[Review] Marie Antoinette's Head: The Royal Headresser, The Queen, and The Revolution by Will Bashor

Title: Marie Antoinette's Head: The Royal Hairdresser, The Queen, And The Revolution
Author: Will Bashor
Publisher: October 16, 2013 (anniversary of Marie Antoinette’s execution) at Lyons Press
ISBN-13: 978-0762791538
ISBN-10: 0762791535
Genre: Non-fiction
Format: e-book, Kindle
Pages: 320 pages
Rating: 5 Stars for excellent
Source: Free Kindle copy from Will Bashor and France Book Tours in exchange for a review.

2013 Adele Mellen Prize for Distinguished Scholarship

Tour link: Marie Antoinette's Head: The Royal Hairdresser, The Queen, And The Revolution

Will Bashor
Will Bashor has a doctorate in International Relations from the American Graduate School in Paris,
and he teaches at Franklin University, Columbus, Ohio.
His interests have ranged over many fields,
among them the study of international law and business, linguistics,
cultural anthropology, and European history.
As a member of the Society for French Historical Studies,
he attended its annual meeting sponsored by Harvard University in Cambridge in 2013.
[Provided by the author.]
Visit his website, and connect with him.

Marie Antoinette has remained atop the popular cultural landscape for centuries for the daring in style and fashion that she brought to 18th century France. For the better part of the queen’s reign, one man was entrusted with the sole responsibility of ensuring that her coiffure was at its most ostentatious best. Who was this minister of fashion who wielded such tremendous influence over the queen’s affairs? Marie Antoinette’s Head: The Royal Hairdresser, The Queen, and the Revolution charts the rise of Leonard Autié from humble origins as a country barber in the south of France to the inventor of the Pouf and premier hairdresser to Queen Marie-Antoinette.
By unearthing a variety of sources from the 18th and 19th centuries, including memoirs (including Léonard’s own), court documents, and archived periodicals the author, Professor Will Bashor, tells Autié’s mostly unknown story. He chronicles Leonard’s story, the role he played in the life of his most famous client, and the chaotic and history-making world in which he rose to prominence. Besides his proximity to the queen, Leonard also had a most fascinating life filled with sex (he was the only man in a female dominated court), seduction, intrigue, espionage, theft, exile, treason, and possibly, execution. The French press reported that Léonard was convicted of treason and executed in Paris in 1793. However, it was also recorded that Léonard, after receiving a pension from the new King Louis XVIII, died in Paris in March 1820. Granted, Leonard was known as the magician of Marie-Antoinette’s court, but how was it possible that he managed to die twice? [provided by the author]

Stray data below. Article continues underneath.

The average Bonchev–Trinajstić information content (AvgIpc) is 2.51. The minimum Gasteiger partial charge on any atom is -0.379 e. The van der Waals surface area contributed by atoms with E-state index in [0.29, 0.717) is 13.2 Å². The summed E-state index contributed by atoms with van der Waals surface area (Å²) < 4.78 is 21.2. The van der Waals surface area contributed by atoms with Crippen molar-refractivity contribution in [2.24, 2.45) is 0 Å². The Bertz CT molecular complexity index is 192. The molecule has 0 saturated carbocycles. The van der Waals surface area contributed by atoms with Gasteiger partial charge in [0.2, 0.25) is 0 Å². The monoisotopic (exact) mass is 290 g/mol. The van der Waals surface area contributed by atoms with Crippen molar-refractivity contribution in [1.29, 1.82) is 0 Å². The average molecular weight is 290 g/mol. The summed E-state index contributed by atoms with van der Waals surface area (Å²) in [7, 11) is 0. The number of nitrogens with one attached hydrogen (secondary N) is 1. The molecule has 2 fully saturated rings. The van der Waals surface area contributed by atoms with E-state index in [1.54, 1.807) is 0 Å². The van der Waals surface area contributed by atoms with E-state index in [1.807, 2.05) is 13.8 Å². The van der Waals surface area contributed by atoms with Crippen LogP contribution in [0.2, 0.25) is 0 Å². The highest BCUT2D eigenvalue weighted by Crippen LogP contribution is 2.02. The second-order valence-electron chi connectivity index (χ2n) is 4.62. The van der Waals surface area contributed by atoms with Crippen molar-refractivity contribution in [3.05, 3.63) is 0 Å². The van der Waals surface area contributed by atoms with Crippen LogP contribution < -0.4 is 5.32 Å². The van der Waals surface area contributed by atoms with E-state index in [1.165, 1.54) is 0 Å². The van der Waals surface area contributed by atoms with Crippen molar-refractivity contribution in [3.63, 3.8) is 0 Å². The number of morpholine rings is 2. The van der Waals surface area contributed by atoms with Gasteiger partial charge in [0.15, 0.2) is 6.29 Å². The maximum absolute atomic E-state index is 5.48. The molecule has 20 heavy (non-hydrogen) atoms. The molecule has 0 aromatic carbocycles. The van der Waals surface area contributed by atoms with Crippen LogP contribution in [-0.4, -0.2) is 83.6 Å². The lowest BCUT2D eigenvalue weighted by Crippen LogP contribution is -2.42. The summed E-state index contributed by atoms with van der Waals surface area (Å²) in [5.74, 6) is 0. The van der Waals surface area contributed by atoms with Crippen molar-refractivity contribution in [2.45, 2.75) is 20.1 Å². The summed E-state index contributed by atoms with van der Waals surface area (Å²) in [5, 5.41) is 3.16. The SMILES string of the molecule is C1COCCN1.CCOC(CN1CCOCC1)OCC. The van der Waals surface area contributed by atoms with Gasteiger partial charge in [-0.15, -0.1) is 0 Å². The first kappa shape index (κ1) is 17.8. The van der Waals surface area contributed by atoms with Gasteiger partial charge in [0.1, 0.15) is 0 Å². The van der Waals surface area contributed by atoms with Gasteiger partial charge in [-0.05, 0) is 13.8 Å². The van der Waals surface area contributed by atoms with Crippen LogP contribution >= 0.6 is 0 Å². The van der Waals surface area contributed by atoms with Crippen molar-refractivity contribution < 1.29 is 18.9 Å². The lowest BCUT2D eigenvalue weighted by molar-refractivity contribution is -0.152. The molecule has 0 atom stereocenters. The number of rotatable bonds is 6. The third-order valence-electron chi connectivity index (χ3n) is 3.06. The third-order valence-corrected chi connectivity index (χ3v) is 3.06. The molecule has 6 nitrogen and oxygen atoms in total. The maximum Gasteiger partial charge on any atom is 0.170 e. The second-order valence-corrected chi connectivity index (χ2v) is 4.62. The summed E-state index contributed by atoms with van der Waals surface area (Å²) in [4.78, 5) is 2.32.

In 2012 I read Madame Tussaud: A Novel of the French Revolution and Les Miserables. Both of these books established in me a love for French history. Neither gave a complete historic view of the French Revolution, but they were a beginning point. Will Bashor explains in his introduction:
Marie Antoinette's Head is not meant to be a study of the French Revolution; instead, it is to be a reflection on the hairdresser of Marie Antoinette and his impressions of her.
In 1769 Leonard Alexis Autie arrived in Paris with a shell comb and a few coins. He was a young man in his 20s, full of confidence and bravado, a bit smug, charming and flirtatious. He met the right people, who introduced him to women in the royal court. His reputation in creatively dressing the hair of women spread and eventually Marie Antoinette became his main occupation. He was more than just her hairdresser, he was her friend and confidant. Marie and Leonard had a lengthy friendship. This is my first reason in loving this book. I felt the author did a splendid job of bringing to life: Leonard Autie, Marie Antoinette, other members of court, and the unraveling historic events surrounding the French Revolution. A secondary reason is Leonard was not a person of nobility; however, he intimately knew royalty. He listened to their conversations, he witnessed their outlandish ways of spending money, he watched their disregard for an angry nation. He had an understanding of how the revolutionaries felt; however, he was loyal to the family. I feel this reason gave him (as fair as can be) the ability to survey the family as a whole. Thirdly, the author does not paint Leonard in a pristine light. Leonard is described dimensionally. He is shown as both ambitious and also loyal. A final reason is Marie Antoinette's Head gave me a strong understanding of the bitter cynicism of the poor against the royal family. The French people were past the point of just anger, their will was set on a change in government and a change from living in desperation. I had empathy for both the royal family and I had empathy for the revolutionaries. This is not the norm for me, usually a side is picked easily for me; but in Marie Antoinette's Head I felt the author gave a balanced approach for both sides. Will Bashor's aim is not a historic piece; but I learned much from Leonard's perspective on the royal family and on the French Revolution.